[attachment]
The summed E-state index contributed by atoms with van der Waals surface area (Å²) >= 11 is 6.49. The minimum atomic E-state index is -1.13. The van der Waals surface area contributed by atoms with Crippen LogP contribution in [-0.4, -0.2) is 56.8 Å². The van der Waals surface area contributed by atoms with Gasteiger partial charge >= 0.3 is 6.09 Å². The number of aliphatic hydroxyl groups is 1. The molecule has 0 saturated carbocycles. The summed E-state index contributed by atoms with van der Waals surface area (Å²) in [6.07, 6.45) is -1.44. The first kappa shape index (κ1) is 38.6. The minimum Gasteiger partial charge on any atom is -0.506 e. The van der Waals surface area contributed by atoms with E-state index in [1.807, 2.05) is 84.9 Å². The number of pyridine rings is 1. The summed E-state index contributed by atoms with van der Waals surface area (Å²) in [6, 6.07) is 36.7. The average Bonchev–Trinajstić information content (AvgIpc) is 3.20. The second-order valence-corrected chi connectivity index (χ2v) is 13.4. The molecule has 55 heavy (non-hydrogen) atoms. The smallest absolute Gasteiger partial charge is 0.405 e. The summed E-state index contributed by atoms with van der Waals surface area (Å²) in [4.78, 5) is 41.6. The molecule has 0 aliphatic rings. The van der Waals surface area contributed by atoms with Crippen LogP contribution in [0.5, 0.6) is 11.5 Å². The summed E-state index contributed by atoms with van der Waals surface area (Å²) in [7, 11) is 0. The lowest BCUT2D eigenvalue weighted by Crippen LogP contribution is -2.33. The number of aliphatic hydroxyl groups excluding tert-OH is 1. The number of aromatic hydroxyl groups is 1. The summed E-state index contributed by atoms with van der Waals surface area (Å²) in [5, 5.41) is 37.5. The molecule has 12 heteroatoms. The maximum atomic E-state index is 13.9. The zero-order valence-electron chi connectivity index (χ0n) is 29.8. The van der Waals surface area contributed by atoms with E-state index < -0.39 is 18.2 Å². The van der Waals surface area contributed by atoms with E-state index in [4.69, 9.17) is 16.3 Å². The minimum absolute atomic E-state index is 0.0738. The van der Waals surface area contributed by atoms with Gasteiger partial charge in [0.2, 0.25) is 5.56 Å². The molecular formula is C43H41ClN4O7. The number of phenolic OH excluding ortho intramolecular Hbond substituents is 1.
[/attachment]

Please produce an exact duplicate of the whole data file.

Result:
The summed E-state index contributed by atoms with van der Waals surface area (Å²) >= 11 is 6.49. The minimum atomic E-state index is -1.13. The van der Waals surface area contributed by atoms with Crippen LogP contribution in [-0.4, -0.2) is 56.8 Å². The van der Waals surface area contributed by atoms with Gasteiger partial charge >= 0.3 is 6.09 Å². The number of aliphatic hydroxyl groups is 1. The molecule has 0 saturated carbocycles. The summed E-state index contributed by atoms with van der Waals surface area (Å²) in [6.07, 6.45) is -1.44. The first kappa shape index (κ1) is 38.6. The minimum Gasteiger partial charge on any atom is -0.506 e. The van der Waals surface area contributed by atoms with E-state index in [1.807, 2.05) is 84.9 Å². The number of pyridine rings is 1. The summed E-state index contributed by atoms with van der Waals surface area (Å²) in [6, 6.07) is 36.7. The average Bonchev–Trinajstić information content (AvgIpc) is 3.20. The second-order valence-corrected chi connectivity index (χ2v) is 13.4. The molecule has 55 heavy (non-hydrogen) atoms. The smallest absolute Gasteiger partial charge is 0.405 e. The summed E-state index contributed by atoms with van der Waals surface area (Å²) in [4.78, 5) is 41.6. The molecule has 0 aliphatic rings. The van der Waals surface area contributed by atoms with Crippen LogP contribution in [0.5, 0.6) is 11.5 Å². The summed E-state index contributed by atoms with van der Waals surface area (Å²) in [7, 11) is 0. The lowest BCUT2D eigenvalue weighted by Crippen LogP contribution is -2.33. The number of aliphatic hydroxyl groups excluding tert-OH is 1. The number of aromatic hydroxyl groups is 1. The summed E-state index contributed by atoms with van der Waals surface area (Å²) in [5, 5.41) is 37.5. The molecule has 12 heteroatoms. The maximum atomic E-state index is 13.9. The zero-order valence-electron chi connectivity index (χ0n) is 29.8. The van der Waals surface area contributed by atoms with E-state index < -0.39 is 18.2 Å². The van der Waals surface area contributed by atoms with E-state index in [4.69, 9.17) is 16.3 Å². The minimum absolute atomic E-state index is 0.0738. The van der Waals surface area contributed by atoms with Gasteiger partial charge in [0.2, 0.25) is 5.56 Å². The molecular formula is C43H41ClN4O7. The number of phenolic OH excluding ortho intramolecular Hbond substituents is 1.